This could solve all of these problems and save all of the conservation laws.
The spin issue could be solved by positing that the particle had the opposite spin as the electron (or positron), so that the two ejected particles together added up to zero spin, so the nucleus didn’t have to have a spin change at all in order to comply with conservation of angular momentum.
If the new particle carried away some of the energy, it would cover the “missing energy” that seemed to suggest a violation of conservation of energy.
And if beta decay resulted in three entities, not just two, then any two of them could move in directions not opposite each other, with the third particle serving to cancel the sideways momentum.
Pauli named his proposed particle the neutron. (Remember this was two years before Chadwick detected “the” neutron, and the name wasn’t taken yet.) Enrico Fermi, the next year, renamed the hypothetical particle the neutrino, This is Italian for “little neutral one,” as opposed to the big neutral one, the expected but still undiscovered neutron we know today.
And in 1933 Fermi proposed a new force, the weak nuclear force (to contrast it from the strong nuclear force). This force would cause a neutron to turn into a proton, neutrino, and electron, or alternatively a proton to turn into a neutron, neutrino and positron. In other words, it would be the force that governs beta decay–both kinds of beta decay.
In fact if we assume that there are also anti-neutrinos, we can even create a new conservation law from the ashes of the conservation of electrons. If we classify electrons and neutrinos as “leptons,” then a hypothetical “conservation of lepton number” might work better.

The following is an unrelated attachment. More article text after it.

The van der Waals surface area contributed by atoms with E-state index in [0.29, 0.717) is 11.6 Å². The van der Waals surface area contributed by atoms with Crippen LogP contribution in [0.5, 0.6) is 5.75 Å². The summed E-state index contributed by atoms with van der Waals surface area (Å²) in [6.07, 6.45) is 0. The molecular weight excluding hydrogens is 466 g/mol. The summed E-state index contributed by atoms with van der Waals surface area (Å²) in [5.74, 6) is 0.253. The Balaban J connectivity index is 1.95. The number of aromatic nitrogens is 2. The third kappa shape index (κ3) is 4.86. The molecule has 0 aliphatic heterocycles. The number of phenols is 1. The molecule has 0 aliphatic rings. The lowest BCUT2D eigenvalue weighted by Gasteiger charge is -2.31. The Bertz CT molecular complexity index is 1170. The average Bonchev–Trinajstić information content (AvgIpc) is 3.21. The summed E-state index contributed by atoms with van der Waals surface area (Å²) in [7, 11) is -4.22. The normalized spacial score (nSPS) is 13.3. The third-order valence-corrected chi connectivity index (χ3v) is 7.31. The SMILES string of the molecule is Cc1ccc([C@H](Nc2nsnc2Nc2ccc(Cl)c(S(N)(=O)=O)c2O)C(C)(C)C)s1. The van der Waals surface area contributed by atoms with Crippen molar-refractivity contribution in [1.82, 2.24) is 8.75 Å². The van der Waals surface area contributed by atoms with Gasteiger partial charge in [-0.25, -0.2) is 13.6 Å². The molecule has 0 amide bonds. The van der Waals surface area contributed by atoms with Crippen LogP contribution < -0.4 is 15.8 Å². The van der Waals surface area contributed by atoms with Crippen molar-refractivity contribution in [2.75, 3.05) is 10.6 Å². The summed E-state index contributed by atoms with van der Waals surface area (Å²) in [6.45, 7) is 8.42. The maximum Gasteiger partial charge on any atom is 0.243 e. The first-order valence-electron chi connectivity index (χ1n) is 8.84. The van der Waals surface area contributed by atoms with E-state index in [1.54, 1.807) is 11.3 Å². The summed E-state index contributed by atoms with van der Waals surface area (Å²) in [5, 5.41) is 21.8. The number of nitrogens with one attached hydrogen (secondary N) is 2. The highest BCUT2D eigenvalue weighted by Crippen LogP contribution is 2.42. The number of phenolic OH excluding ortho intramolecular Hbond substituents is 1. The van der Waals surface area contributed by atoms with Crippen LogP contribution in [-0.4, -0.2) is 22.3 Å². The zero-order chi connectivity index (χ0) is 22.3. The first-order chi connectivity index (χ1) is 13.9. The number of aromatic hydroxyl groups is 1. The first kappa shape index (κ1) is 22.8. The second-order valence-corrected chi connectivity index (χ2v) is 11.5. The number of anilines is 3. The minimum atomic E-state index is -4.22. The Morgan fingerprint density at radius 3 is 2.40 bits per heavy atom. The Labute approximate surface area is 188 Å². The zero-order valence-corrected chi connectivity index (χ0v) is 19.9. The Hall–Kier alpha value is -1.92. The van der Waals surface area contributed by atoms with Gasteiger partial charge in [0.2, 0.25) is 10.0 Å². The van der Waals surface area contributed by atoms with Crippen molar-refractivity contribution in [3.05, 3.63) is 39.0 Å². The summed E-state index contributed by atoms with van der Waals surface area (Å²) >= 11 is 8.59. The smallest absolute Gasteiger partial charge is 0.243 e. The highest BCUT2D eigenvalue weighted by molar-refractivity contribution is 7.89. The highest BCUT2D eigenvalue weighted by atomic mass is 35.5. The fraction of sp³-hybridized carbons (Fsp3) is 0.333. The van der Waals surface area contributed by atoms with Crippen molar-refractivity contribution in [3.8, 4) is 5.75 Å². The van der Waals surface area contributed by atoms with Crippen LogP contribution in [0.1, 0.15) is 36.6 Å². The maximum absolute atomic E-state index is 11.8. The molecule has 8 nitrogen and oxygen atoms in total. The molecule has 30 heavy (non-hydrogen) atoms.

“Regular” beta decay, then, would turn a neutron into a proton, electron, and an anti-neutrino. Baryon number is preserved (neutron +1, proton +1, electron and anti-neutrino both 0), and the new lepton number is too; no leptons before the decay balances with the situation after the decay where there is one electron (+1 lepton) and one anti-neutrino (-1 lepton). Beta plus decay spits out a positron; to balance this anti-lepton we need a neutrino lepton.
This is very tidy. Not only are the three old conservation laws saved, a new one is created. It must have been very tempting to just assume it’s true. But it’s not enough.
We need to find the particle.
The neutron, after all had been a suggestion that would solve a lot of problems, but few were willing to take its existence on faith. Fortunately it was found, fairly quickly.
But this particle was going to be a cast-iron bitch to find. Because it didn’t have an electric charge, so it wouldn’t interact with the electromagnetic force. And it, like the electron, wouldn’t be affected by the strong force. It could only “feel” the weak nuclear force. (Just forget about gravity, it’s so weak.)
The weak force has a very, very short range. In fact, now we know its range is less than a tenth the diameter of a proton. So the only way a neutrino could interact at all is when it is directly in contact with a nucleus.
Remember that a nucleus is about 1/10,000 the width of an atom, so even with solid matter like lead, only 1/10,000 x 1/10,000 x 1/10,000 or one trillionth of the space is actually nuclei. So a neutrino, travelling through a block of solid lead at pretty basically the speed of light, is only in contact with a nucleus one trillionth of the time. So, only a trillionth of the time could it interact with a proton or neutron. So for some reaction that has a half life of (say) 1/10,000th of a second, the neutrino would have to spend 100,000,000 seconds travelling through the lead before it had a fifty percent chance of interacting one of the lead nuclei. That works out to be about three years. In those three years about half of the neutrines will have traveled three light years, or basically 18 trillion miles, and come out the other side, intact.